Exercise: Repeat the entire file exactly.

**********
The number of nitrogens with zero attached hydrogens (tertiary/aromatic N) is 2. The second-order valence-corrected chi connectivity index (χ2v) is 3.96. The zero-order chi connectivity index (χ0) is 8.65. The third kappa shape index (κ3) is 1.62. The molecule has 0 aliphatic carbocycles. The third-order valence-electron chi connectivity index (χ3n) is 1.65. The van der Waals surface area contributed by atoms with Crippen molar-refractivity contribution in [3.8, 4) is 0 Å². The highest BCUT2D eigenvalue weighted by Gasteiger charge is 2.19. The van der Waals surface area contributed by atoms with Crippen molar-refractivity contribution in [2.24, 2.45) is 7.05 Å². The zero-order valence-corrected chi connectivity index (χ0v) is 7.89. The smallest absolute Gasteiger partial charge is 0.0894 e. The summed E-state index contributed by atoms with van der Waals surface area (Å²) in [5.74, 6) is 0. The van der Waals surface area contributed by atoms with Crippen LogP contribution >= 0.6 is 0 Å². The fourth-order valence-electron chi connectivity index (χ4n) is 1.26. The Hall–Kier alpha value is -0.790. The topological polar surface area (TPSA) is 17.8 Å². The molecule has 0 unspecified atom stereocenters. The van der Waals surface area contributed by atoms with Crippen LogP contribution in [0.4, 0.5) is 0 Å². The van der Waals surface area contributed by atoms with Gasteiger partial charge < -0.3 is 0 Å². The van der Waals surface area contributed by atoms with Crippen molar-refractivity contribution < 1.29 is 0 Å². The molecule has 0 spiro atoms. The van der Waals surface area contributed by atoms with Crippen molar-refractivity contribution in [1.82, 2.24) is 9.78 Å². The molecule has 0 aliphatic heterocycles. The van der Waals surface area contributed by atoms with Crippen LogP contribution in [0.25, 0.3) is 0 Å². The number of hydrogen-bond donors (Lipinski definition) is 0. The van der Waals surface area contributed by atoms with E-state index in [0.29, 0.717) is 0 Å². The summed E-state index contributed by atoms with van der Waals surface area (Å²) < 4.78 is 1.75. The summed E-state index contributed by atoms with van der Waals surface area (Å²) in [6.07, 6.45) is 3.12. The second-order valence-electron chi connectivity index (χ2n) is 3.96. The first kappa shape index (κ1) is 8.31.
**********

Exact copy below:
The number of nitrogens with zero attached hydrogens (tertiary/aromatic N) is 2. The second-order valence-corrected chi connectivity index (χ2v) is 3.96. The zero-order chi connectivity index (χ0) is 8.65. The third kappa shape index (κ3) is 1.62. The molecule has 0 aliphatic carbocycles. The third-order valence-electron chi connectivity index (χ3n) is 1.65. The van der Waals surface area contributed by atoms with Crippen molar-refractivity contribution in [3.8, 4) is 0 Å². The highest BCUT2D eigenvalue weighted by Gasteiger charge is 2.19. The van der Waals surface area contributed by atoms with Crippen molar-refractivity contribution in [2.24, 2.45) is 7.05 Å². The zero-order valence-corrected chi connectivity index (χ0v) is 7.89. The smallest absolute Gasteiger partial charge is 0.0894 e. The summed E-state index contributed by atoms with van der Waals surface area (Å²) in [5.74, 6) is 0. The van der Waals surface area contributed by atoms with Crippen LogP contribution >= 0.6 is 0 Å². The fourth-order valence-electron chi connectivity index (χ4n) is 1.26. The Hall–Kier alpha value is -0.790. The topological polar surface area (TPSA) is 17.8 Å². The molecule has 0 unspecified atom stereocenters. The van der Waals surface area contributed by atoms with Crippen LogP contribution in [0.4, 0.5) is 0 Å². The van der Waals surface area contributed by atoms with Gasteiger partial charge < -0.3 is 0 Å². The van der Waals surface area contributed by atoms with Crippen molar-refractivity contribution < 1.29 is 0 Å². The molecule has 0 spiro atoms. The van der Waals surface area contributed by atoms with Crippen molar-refractivity contribution in [1.82, 2.24) is 9.78 Å². The molecule has 0 aliphatic heterocycles. The van der Waals surface area contributed by atoms with Crippen LogP contribution in [0.25, 0.3) is 0 Å². The number of hydrogen-bond donors (Lipinski definition) is 0. The van der Waals surface area contributed by atoms with E-state index in [0.29, 0.717) is 0 Å². The summed E-state index contributed by atoms with van der Waals surface area (Å²) < 4.78 is 1.75. The summed E-state index contributed by atoms with van der Waals surface area (Å²) in [6.07, 6.45) is 3.12. The second-order valence-electron chi connectivity index (χ2n) is 3.96. The first kappa shape index (κ1) is 8.31.